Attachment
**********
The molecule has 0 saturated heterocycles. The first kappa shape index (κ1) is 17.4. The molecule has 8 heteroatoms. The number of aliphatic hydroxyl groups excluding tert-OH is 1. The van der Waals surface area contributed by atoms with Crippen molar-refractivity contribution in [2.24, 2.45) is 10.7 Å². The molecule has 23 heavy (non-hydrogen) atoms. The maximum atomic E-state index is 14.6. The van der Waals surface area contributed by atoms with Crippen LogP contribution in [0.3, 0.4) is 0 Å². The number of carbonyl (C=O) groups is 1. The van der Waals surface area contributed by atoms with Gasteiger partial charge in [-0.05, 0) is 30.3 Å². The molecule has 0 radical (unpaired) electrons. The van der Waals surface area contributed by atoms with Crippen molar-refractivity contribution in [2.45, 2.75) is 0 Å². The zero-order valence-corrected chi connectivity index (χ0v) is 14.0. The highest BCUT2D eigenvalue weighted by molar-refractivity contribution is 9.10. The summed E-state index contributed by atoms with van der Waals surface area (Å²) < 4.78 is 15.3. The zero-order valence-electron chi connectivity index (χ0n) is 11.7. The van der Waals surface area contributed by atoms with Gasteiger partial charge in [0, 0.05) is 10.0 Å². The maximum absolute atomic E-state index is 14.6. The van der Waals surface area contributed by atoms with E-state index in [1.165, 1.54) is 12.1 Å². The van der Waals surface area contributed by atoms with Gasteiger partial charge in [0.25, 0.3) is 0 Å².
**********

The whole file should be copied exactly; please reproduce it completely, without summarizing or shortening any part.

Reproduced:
The molecule has 0 saturated heterocycles. The first kappa shape index (κ1) is 17.4. The molecule has 8 heteroatoms. The number of aliphatic hydroxyl groups excluding tert-OH is 1. The van der Waals surface area contributed by atoms with Crippen molar-refractivity contribution in [2.24, 2.45) is 10.7 Å². The molecule has 23 heavy (non-hydrogen) atoms. The maximum atomic E-state index is 14.6. The van der Waals surface area contributed by atoms with Crippen LogP contribution in [0.3, 0.4) is 0 Å². The number of carbonyl (C=O) groups is 1. The van der Waals surface area contributed by atoms with Gasteiger partial charge in [-0.05, 0) is 30.3 Å². The molecule has 0 radical (unpaired) electrons. The van der Waals surface area contributed by atoms with Crippen molar-refractivity contribution in [2.45, 2.75) is 0 Å². The zero-order valence-corrected chi connectivity index (χ0v) is 14.0. The highest BCUT2D eigenvalue weighted by molar-refractivity contribution is 9.10. The summed E-state index contributed by atoms with van der Waals surface area (Å²) < 4.78 is 15.3. The zero-order valence-electron chi connectivity index (χ0n) is 11.7. The van der Waals surface area contributed by atoms with Gasteiger partial charge in [0, 0.05) is 10.0 Å². The maximum absolute atomic E-state index is 14.6. The van der Waals surface area contributed by atoms with E-state index in [1.165, 1.54) is 12.1 Å². The van der Waals surface area contributed by atoms with Gasteiger partial charge in [0.25, 0.3) is 0 Å².